The Quidditch World Cup is doing things a bit differently this year by adding a Division II slot, moving the location and date, and holding Regional championships. Because of these changes, two Emerson teams need to raise enough money to get them to the competition.
After qualifying in the Northeastern Regionals, Emerson College Quidditch and Boston Riot, in Division I and Division II respectively, are headed to Florida on April 13 to compete. These categories are decided like any other sport, with the best players comprising Division I, and the second best Division II.
Robert O’Neil, a junior writing, literature, and publishing major and the vice president of Boston Riot, said there is a difference between Emerson’s World Cup teams and their house league teams. According to O’Neil, the college’s six house league teams play against one another. The Emerson College Quidditch and Boston Riot players are pulled from that league and play against other schools. Both teams will be going to the World Cup.
According to Benjamin Nadeau, the captain of the Emerson College Quidditch team, the changes made to this year’s World Cup created several obstacles, including travel and practice time.
For the last couple of years, the international competition has been held in November, while now it’s set in April.
“A lot of the really good teams are from UCLA, USC, or Miami,” he said. “They get the whole winter to practice in the sun, but we have had to find creative ways to practice this semester because of the snow and rain.”
The tournament also used to be in New York; this time, it is scheduled to be held in Kissimmee, Fla., Nadeau said.
“The past two years we’ve just been able to rent a van and stay in someone’s home in the city,” he said. “But this year we have to pay for airfare, hotels, transportation, and food.”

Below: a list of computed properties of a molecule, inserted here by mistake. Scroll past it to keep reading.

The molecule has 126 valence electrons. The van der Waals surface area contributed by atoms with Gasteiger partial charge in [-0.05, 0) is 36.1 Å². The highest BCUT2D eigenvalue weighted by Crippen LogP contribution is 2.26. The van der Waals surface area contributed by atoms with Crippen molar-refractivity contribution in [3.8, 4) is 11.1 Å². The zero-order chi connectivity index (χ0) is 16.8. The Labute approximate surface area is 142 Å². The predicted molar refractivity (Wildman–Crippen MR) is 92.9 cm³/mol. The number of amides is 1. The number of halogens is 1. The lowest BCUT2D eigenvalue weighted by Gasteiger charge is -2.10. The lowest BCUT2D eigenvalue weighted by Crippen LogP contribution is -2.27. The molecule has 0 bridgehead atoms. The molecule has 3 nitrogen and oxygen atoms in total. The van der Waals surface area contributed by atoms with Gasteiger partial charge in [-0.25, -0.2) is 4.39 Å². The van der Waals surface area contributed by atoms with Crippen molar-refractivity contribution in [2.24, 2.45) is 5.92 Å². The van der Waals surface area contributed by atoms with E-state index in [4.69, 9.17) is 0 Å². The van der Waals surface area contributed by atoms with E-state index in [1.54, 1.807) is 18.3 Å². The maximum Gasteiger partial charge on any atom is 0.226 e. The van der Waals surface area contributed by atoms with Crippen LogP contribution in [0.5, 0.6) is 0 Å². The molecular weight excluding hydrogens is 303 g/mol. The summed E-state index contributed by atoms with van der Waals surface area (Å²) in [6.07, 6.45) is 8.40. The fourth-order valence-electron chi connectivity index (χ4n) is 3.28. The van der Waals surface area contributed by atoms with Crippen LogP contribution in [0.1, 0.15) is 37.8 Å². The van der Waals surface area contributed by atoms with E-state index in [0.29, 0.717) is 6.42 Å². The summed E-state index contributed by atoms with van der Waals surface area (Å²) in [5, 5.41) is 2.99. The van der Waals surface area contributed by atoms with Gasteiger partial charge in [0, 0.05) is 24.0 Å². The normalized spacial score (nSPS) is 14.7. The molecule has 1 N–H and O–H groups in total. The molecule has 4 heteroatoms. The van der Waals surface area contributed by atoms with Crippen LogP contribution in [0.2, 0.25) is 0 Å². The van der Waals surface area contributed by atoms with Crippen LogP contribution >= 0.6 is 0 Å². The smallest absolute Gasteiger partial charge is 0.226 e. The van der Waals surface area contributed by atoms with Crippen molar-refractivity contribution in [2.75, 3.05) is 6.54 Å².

According to Nadeau, the team normally spent $600 to $800 for a van for all 20 players. However, to make it to Florida, he estimated the cost to be about $400 per person.
Nadeau said that fundraising for the World Cup raised issues for the players.
“It made us put practice at the back of our minds,” he said, “because we knew practicing was pointless if we didn’t raise the money to go.”
In an effort to meet their budget for the competition and get back to training, Nadeau said the team launched a campaign through Indiegogo, a crowdfunding website. Originally, Emerson College Quidditch set its goal at $4,000, enough to pay for the plane tickets to the World Cup.
“We actually met the goal in three days,” Nadeau said. “So we set a second goal of $7,000, which we just reached [Wednesday] morning.”
Victor Viega, a freshman visual and media arts major and member of the Emerson College Quidditch team, said he launched a social media campaign, which was part of the reason they reached their goal so quickly.
“We just wanted to promote our Indiegogo as much as possible, and not just on Facebook,” Viega said.
Viega said his efforts included mass tweeting a link to the fundraiser at celebrities like the New England Patriots, George Watsky, and actors on the television series Game of Thrones, asking them to retweet the information to their followers.
Other than the Indiegogo page, the team has held an Oscars ballot fundraiser, in which participants tried to guess the outcome for the awards show, Nadeau said. Emerson College Quidditch also plans to sell shot glasses emblazoned with its logo.
Since meeting the fundraising goal, Nadeau said the players might help out their fellow team Boston Riot, which has different fundraising plans.
“We’re throwing a carnival soon, and we’ve been having mini-events,” O’Neil said. “Last semester, we had a mini-tournament where anyone who showed up was put on a team, and that helped a lot.”
Boston Riot also launched an Indiegogo campaign Tuesday night, which had over $2,000 of the $3,500 goal raised as of Wednesday.
Neither Quidditch team is funded by the Student Government Association. O’Neil said the players tried for a while to gain SGA recognition, but gave up hope.
“As an organization, there was too much liability since we are a full contact sport,” O’Neil said. “The athletics department doesn’t have a big enough budget to cover us either.”
Nadeau said there are around 60 other teams participating in the tournament this year.
According to the Quidditch World Cup’s website, these players are coming from as far away as Australia and Paris.
“Fifteen or 16 teams have a legitimate shot of winning,” Nadeau said. “When there are so many talented teams, it makes you excited and nervous at the same time.”